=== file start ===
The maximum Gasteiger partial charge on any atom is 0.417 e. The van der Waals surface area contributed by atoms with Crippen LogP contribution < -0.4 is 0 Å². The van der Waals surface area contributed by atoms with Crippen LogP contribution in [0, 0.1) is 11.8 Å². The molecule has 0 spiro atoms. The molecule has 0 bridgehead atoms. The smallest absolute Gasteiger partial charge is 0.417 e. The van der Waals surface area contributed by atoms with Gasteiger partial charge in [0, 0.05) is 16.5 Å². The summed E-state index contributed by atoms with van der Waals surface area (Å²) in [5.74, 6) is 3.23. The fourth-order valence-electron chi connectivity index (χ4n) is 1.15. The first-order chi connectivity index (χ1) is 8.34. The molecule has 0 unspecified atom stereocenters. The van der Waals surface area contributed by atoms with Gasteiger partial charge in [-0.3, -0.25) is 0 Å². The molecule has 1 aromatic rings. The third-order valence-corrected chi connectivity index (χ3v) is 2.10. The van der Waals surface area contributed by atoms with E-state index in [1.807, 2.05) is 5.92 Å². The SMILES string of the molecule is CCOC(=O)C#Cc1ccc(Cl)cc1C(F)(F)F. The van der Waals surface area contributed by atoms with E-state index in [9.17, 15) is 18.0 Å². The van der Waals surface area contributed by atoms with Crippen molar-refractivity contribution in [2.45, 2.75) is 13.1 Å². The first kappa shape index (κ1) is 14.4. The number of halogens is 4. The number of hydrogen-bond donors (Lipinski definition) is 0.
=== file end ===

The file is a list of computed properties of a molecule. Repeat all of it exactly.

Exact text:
The maximum Gasteiger partial charge on any atom is 0.417 e. The van der Waals surface area contributed by atoms with Crippen LogP contribution < -0.4 is 0 Å². The van der Waals surface area contributed by atoms with Crippen LogP contribution in [0, 0.1) is 11.8 Å². The molecule has 0 spiro atoms. The molecule has 0 bridgehead atoms. The smallest absolute Gasteiger partial charge is 0.417 e. The van der Waals surface area contributed by atoms with Gasteiger partial charge in [0, 0.05) is 16.5 Å². The summed E-state index contributed by atoms with van der Waals surface area (Å²) in [5.74, 6) is 3.23. The fourth-order valence-electron chi connectivity index (χ4n) is 1.15. The first-order chi connectivity index (χ1) is 8.34. The molecule has 0 unspecified atom stereocenters. The van der Waals surface area contributed by atoms with Gasteiger partial charge in [-0.3, -0.25) is 0 Å². The molecule has 1 aromatic rings. The third-order valence-corrected chi connectivity index (χ3v) is 2.10. The van der Waals surface area contributed by atoms with E-state index in [1.807, 2.05) is 5.92 Å². The SMILES string of the molecule is CCOC(=O)C#Cc1ccc(Cl)cc1C(F)(F)F. The van der Waals surface area contributed by atoms with E-state index in [9.17, 15) is 18.0 Å². The van der Waals surface area contributed by atoms with Crippen molar-refractivity contribution in [2.45, 2.75) is 13.1 Å². The first kappa shape index (κ1) is 14.4. The number of halogens is 4. The number of hydrogen-bond donors (Lipinski definition) is 0.